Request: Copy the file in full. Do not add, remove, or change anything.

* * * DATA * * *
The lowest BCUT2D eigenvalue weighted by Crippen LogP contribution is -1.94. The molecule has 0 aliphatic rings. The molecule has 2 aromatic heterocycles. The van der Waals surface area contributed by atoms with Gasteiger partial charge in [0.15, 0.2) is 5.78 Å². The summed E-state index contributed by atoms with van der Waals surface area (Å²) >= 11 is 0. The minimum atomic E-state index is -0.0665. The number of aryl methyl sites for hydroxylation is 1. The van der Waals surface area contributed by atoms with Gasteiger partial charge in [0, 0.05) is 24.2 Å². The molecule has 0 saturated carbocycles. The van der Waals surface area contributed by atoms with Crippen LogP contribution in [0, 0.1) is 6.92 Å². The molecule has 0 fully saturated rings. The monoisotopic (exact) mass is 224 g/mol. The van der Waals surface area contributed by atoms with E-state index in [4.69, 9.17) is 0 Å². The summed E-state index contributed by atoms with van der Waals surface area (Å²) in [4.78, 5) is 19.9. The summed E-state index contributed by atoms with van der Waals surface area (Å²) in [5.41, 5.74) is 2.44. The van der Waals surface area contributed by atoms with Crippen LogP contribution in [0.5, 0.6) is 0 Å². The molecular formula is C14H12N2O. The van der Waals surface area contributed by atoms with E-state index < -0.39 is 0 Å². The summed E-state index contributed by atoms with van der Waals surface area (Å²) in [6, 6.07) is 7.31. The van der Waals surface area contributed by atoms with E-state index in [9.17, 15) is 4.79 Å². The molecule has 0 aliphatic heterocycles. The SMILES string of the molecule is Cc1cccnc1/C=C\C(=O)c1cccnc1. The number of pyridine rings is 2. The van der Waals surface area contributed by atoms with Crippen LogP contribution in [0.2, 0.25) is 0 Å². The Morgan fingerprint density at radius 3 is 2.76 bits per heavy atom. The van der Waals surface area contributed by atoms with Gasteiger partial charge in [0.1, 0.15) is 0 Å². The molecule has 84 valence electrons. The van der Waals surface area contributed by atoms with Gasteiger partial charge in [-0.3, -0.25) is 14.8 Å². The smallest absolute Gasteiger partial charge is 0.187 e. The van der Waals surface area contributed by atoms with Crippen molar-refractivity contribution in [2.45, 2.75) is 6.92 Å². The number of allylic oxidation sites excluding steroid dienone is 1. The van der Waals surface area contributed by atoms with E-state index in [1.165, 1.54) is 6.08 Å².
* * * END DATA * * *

The lowest BCUT2D eigenvalue weighted by Crippen LogP contribution is -1.94. The molecule has 0 aliphatic rings. The molecule has 2 aromatic heterocycles. The van der Waals surface area contributed by atoms with Gasteiger partial charge in [0.15, 0.2) is 5.78 Å². The summed E-state index contributed by atoms with van der Waals surface area (Å²) >= 11 is 0. The minimum atomic E-state index is -0.0665. The number of aryl methyl sites for hydroxylation is 1. The van der Waals surface area contributed by atoms with Gasteiger partial charge in [0, 0.05) is 24.2 Å². The molecule has 0 saturated carbocycles. The van der Waals surface area contributed by atoms with Crippen LogP contribution in [0, 0.1) is 6.92 Å². The molecule has 0 fully saturated rings. The monoisotopic (exact) mass is 224 g/mol. The van der Waals surface area contributed by atoms with E-state index in [4.69, 9.17) is 0 Å². The summed E-state index contributed by atoms with van der Waals surface area (Å²) in [4.78, 5) is 19.9. The summed E-state index contributed by atoms with van der Waals surface area (Å²) in [5.41, 5.74) is 2.44. The van der Waals surface area contributed by atoms with Crippen LogP contribution in [0.5, 0.6) is 0 Å². The molecular formula is C14H12N2O. The van der Waals surface area contributed by atoms with E-state index < -0.39 is 0 Å². The summed E-state index contributed by atoms with van der Waals surface area (Å²) in [6, 6.07) is 7.31. The van der Waals surface area contributed by atoms with E-state index in [9.17, 15) is 4.79 Å². The molecule has 0 aliphatic heterocycles. The SMILES string of the molecule is Cc1cccnc1/C=C\C(=O)c1cccnc1. The number of pyridine rings is 2. The van der Waals surface area contributed by atoms with Crippen LogP contribution in [0.2, 0.25) is 0 Å². The Morgan fingerprint density at radius 3 is 2.76 bits per heavy atom. The van der Waals surface area contributed by atoms with Gasteiger partial charge in [0.1, 0.15) is 0 Å². The molecule has 84 valence electrons. The van der Waals surface area contributed by atoms with Gasteiger partial charge in [-0.3, -0.25) is 14.8 Å². The smallest absolute Gasteiger partial charge is 0.187 e. The van der Waals surface area contributed by atoms with Crippen molar-refractivity contribution in [2.45, 2.75) is 6.92 Å². The number of allylic oxidation sites excluding steroid dienone is 1. The van der Waals surface area contributed by atoms with E-state index in [1.165, 1.54) is 6.08 Å².